Only registered users can comment.

  1. Something is going on here which is beyond the laws of physics. The glow from the particle, is faster than light itself. If you look at the glow through the bottle, it is striking the outside of the plastic and amplifying the liquid, faster than the particle.. so, there's another physical property, which means light is a wave, plus a particle, plus, there's a glow through a medium which in itself is instantaneous it would appear.
    Maybe they're looking into this, but it would appear there's something else going on, which needs to be investigated, as light itself should enter the bottle and you should see the glow as it travels to the skin of the bottle, not an instantaneous illumination as it travels.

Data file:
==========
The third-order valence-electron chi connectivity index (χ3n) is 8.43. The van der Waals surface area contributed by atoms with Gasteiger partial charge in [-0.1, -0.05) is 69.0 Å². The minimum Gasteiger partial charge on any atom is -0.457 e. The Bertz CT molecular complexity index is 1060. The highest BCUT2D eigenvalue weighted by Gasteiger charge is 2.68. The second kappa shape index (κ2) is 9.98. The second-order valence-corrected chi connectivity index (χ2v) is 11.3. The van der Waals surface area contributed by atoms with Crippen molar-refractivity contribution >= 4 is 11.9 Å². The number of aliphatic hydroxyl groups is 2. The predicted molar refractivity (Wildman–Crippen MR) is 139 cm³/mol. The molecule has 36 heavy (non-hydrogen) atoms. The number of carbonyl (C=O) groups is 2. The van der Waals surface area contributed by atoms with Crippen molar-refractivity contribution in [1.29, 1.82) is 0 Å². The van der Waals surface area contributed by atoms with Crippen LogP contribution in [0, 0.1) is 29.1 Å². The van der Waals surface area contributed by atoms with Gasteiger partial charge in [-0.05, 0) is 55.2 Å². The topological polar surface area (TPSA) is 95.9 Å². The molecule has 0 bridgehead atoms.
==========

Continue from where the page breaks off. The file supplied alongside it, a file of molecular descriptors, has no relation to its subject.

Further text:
So, a property in light itself and the instant glow across the skin, is in itself faster than the beam as it travels. If anyone at MIT can answer why this is happening, please inform me, because this action in itself would appear to be travelling faster than light. You'd expect to see the beam travel, then the beam slowly make it's way to the skin of the bottle.. this is not happening and this is a total mystery.
    Light slows down as it hits a liquid, so this isn't filming light itself, it's filming a reduced speed of light as it enters the media. I believe the light itself cannot be filmed as it's traveling faster than anything can film.. or else there's a whole new law of physics that this is observing.

  2. This didn't age well…. So many great applications, none of them arrived at 2019. Why would that be?
    From all that we learned about MITML funding, I guess one can draw their conclusions.…

    ps. look up "sugar daddy science" on twitter